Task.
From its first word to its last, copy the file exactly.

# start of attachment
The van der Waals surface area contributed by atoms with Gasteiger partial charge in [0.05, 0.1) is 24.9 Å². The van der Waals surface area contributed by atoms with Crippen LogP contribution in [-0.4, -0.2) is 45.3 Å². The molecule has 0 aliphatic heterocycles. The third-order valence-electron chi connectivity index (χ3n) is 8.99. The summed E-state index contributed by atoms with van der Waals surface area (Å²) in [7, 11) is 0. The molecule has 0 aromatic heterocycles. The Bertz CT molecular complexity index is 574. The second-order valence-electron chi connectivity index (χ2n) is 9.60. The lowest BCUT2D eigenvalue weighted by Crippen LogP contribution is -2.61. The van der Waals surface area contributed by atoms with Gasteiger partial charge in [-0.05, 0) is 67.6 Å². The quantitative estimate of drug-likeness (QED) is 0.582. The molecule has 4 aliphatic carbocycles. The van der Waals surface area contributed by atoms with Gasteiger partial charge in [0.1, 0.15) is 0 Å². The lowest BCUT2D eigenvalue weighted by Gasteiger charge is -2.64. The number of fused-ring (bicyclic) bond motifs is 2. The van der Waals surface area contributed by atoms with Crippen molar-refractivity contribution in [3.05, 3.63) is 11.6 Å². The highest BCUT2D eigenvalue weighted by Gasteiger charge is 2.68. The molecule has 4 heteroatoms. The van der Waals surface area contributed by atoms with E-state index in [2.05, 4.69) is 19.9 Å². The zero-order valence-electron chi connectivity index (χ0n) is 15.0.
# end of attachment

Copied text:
The van der Waals surface area contributed by atoms with Gasteiger partial charge in [0.05, 0.1) is 24.9 Å². The van der Waals surface area contributed by atoms with Crippen LogP contribution in [-0.4, -0.2) is 45.3 Å². The molecule has 0 aliphatic heterocycles. The third-order valence-electron chi connectivity index (χ3n) is 8.99. The summed E-state index contributed by atoms with van der Waals surface area (Å²) in [7, 11) is 0. The molecule has 0 aromatic heterocycles. The Bertz CT molecular complexity index is 574. The second-order valence-electron chi connectivity index (χ2n) is 9.60. The lowest BCUT2D eigenvalue weighted by Crippen LogP contribution is -2.61. The van der Waals surface area contributed by atoms with Gasteiger partial charge in [-0.05, 0) is 67.6 Å². The quantitative estimate of drug-likeness (QED) is 0.582. The molecule has 4 aliphatic carbocycles. The van der Waals surface area contributed by atoms with Gasteiger partial charge in [0.1, 0.15) is 0 Å². The lowest BCUT2D eigenvalue weighted by Gasteiger charge is -2.64. The number of fused-ring (bicyclic) bond motifs is 2. The van der Waals surface area contributed by atoms with Crippen molar-refractivity contribution in [3.05, 3.63) is 11.6 Å². The highest BCUT2D eigenvalue weighted by Gasteiger charge is 2.68. The molecule has 4 heteroatoms. The van der Waals surface area contributed by atoms with E-state index in [2.05, 4.69) is 19.9 Å². The zero-order valence-electron chi connectivity index (χ0n) is 15.0.